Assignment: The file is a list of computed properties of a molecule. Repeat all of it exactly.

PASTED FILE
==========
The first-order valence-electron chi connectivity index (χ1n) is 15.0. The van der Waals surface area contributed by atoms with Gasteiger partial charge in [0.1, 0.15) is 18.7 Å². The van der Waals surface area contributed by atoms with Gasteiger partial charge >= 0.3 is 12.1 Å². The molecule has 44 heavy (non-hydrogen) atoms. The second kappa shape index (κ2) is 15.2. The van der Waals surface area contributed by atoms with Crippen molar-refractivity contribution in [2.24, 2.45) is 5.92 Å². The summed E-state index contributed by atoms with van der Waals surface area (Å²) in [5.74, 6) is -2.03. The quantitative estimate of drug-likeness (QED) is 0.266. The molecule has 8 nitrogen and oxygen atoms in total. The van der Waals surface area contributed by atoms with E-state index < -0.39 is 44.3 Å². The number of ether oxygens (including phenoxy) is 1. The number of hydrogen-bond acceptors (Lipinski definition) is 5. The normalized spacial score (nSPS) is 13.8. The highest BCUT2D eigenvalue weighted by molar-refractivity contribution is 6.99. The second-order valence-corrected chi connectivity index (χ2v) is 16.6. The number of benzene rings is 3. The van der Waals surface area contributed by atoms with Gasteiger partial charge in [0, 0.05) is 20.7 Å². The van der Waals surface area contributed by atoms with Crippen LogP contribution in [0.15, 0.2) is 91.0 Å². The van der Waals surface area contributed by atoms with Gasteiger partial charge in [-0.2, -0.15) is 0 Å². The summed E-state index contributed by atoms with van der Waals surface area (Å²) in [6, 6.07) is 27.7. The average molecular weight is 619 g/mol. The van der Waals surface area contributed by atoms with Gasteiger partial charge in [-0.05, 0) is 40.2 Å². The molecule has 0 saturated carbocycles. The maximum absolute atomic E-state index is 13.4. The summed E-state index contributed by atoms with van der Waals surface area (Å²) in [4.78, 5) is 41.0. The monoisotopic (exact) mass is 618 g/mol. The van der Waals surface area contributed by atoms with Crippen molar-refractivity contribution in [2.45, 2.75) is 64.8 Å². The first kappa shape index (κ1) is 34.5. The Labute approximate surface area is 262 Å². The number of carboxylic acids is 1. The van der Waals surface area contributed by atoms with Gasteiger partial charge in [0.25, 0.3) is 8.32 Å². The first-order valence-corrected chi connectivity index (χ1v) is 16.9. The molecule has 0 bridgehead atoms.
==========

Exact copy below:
The first-order valence-electron chi connectivity index (χ1n) is 15.0. The van der Waals surface area contributed by atoms with Gasteiger partial charge in [0.1, 0.15) is 18.7 Å². The van der Waals surface area contributed by atoms with Gasteiger partial charge >= 0.3 is 12.1 Å². The molecule has 44 heavy (non-hydrogen) atoms. The second kappa shape index (κ2) is 15.2. The van der Waals surface area contributed by atoms with Crippen molar-refractivity contribution in [2.24, 2.45) is 5.92 Å². The summed E-state index contributed by atoms with van der Waals surface area (Å²) in [5.74, 6) is -2.03. The quantitative estimate of drug-likeness (QED) is 0.266. The molecule has 8 nitrogen and oxygen atoms in total. The van der Waals surface area contributed by atoms with E-state index < -0.39 is 44.3 Å². The number of ether oxygens (including phenoxy) is 1. The number of hydrogen-bond acceptors (Lipinski definition) is 5. The normalized spacial score (nSPS) is 13.8. The highest BCUT2D eigenvalue weighted by molar-refractivity contribution is 6.99. The second-order valence-corrected chi connectivity index (χ2v) is 16.6. The number of benzene rings is 3. The van der Waals surface area contributed by atoms with Gasteiger partial charge in [0, 0.05) is 20.7 Å². The van der Waals surface area contributed by atoms with Crippen LogP contribution in [0.15, 0.2) is 91.0 Å². The van der Waals surface area contributed by atoms with Gasteiger partial charge in [-0.2, -0.15) is 0 Å². The summed E-state index contributed by atoms with van der Waals surface area (Å²) in [6, 6.07) is 27.7. The average molecular weight is 619 g/mol. The van der Waals surface area contributed by atoms with Gasteiger partial charge in [-0.05, 0) is 40.2 Å². The molecule has 0 saturated carbocycles. The maximum absolute atomic E-state index is 13.4. The summed E-state index contributed by atoms with van der Waals surface area (Å²) in [4.78, 5) is 41.0. The monoisotopic (exact) mass is 618 g/mol. The van der Waals surface area contributed by atoms with Crippen molar-refractivity contribution in [2.45, 2.75) is 64.8 Å². The first kappa shape index (κ1) is 34.5. The Labute approximate surface area is 262 Å². The number of carboxylic acids is 1. The van der Waals surface area contributed by atoms with Gasteiger partial charge in [0.25, 0.3) is 8.32 Å². The first-order valence-corrected chi connectivity index (χ1v) is 16.9. The molecule has 0 bridgehead atoms.